Contaminated Oldham Batteries housing site could ‘pollute the food chain’

Contaminated Denton land set to be used for housing poses a health risk for future residents hoping to grow their own fruit and vegetables, according to a Labour MP.   

Andrew Gwynne set up a petition campaigning against the use of the former Oldham Batteries site in Tameside and has warned disturbing the land could ‘pollute the food chain’.

The outline planning application submitted by Langtree is now at its public consultation stage, which ends on December 29.

Mr Gwynne, MP for Denton and Reddish, told MM: “The danger is, if you disturb the land, all those pollutants could come back to the surface.

“It may well be that the council have to restrict whether fruit trees and vegetables can be grown in people’s gardens because you wouldn’t want some of those pollutants to end up in the food supply chain.”

REDEVELOPMENT: The Oldham Batteries site in Denton

The ground will need extensive remediation, which is a process where contaminants are removed from the soil to make the ground suitable for housing.

The MP believes that the cost of this process is preventing the developers who possess the land from putting in a much-needed link road, which would reduce the road congestion from the site.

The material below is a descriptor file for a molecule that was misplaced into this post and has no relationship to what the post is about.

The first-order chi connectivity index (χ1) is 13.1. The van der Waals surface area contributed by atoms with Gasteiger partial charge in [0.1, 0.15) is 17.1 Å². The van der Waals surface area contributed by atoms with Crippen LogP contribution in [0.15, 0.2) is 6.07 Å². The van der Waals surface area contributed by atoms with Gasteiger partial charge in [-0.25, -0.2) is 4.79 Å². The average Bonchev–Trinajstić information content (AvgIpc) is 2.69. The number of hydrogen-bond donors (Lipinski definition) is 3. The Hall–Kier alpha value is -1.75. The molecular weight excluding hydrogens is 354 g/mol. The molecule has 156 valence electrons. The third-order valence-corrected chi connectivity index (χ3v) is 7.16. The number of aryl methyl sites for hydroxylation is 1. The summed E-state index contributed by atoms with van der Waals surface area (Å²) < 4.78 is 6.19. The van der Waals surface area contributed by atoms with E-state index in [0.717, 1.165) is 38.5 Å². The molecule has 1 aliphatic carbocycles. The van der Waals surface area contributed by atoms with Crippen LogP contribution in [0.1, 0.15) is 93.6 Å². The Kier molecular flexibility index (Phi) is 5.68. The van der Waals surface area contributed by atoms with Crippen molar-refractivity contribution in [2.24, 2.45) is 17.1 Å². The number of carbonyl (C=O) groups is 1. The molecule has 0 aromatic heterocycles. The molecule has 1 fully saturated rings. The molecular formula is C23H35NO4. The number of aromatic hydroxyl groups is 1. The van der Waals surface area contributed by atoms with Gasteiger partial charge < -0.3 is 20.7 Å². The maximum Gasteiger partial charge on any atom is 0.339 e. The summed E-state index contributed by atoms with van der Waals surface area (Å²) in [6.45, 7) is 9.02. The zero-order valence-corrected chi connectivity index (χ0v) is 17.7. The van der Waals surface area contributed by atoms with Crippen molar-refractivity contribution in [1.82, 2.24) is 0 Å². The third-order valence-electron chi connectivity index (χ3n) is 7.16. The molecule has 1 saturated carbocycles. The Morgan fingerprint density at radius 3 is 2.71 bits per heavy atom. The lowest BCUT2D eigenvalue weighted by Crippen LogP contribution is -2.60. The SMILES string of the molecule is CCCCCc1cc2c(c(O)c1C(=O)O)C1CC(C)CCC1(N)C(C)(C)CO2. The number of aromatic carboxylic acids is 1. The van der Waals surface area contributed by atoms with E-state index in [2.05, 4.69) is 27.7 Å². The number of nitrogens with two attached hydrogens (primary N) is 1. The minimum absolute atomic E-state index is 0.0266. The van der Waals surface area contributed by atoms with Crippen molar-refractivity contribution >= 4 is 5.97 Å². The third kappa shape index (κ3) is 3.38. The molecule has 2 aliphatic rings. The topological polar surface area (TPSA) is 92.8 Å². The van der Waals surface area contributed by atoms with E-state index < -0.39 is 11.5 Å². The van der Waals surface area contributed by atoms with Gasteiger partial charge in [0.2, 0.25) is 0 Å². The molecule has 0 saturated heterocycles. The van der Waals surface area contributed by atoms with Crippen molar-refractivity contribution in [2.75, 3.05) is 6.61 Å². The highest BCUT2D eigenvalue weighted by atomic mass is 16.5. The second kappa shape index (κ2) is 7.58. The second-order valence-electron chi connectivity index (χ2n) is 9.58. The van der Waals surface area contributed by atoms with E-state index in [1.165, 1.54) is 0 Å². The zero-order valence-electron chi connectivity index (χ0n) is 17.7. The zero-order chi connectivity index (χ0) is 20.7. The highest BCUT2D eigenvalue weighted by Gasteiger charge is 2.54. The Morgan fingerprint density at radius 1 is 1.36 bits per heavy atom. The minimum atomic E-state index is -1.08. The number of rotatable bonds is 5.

He said: “The cost of the link road and the cost of the remediation probably don’t make it economically viable for housing. So they think if they wrangle their way out of the link road, it probably just about makes them some money.

“They will have to remove a very substantial amount of ground soil and replace it with clean, new soil. And they will have to put a membrane down.

“The other thing that needs to borne in mind is that the centre of Denton is in an ‘air quality management area’ and that’s mainly because of the motorway that runs through the middle of Denton. It means that quite often the air quality exceeds the EU safe levels.

“It does beg the question as to whether 200 plus houses right next to the M67 is acceptable, knowing that it’s in a poor air quality area.”

Pete Kilvert, Chairman of the Bereathe Clean Air Group, said: “Redevelopment of the site of a former battery factory may cause atmospheric heavy metals such as lead and plastics, and the Council should be monitoring this thoroughly.

“Living next to a motorway is hazardous to health. However, rather than recognising these dangers and doing something about it, Local Authorities are complicit in encouraging polluting industrial processes, power generation and housing into their areas.”

Mr Gwynne has claimed that he would not live in a house built on the site.

He said: “There is a groundswell of opinion in Denton that people want Langtree to develop the site as originally intended, for retail, leisure and employment use with a link road, rather than for housing. There’s a lot of concerns about whether the site is suitable.”

Image courtesy of Derya, with thanks

Embedded image courtesy of Google Maps, with thanks.

Related Articles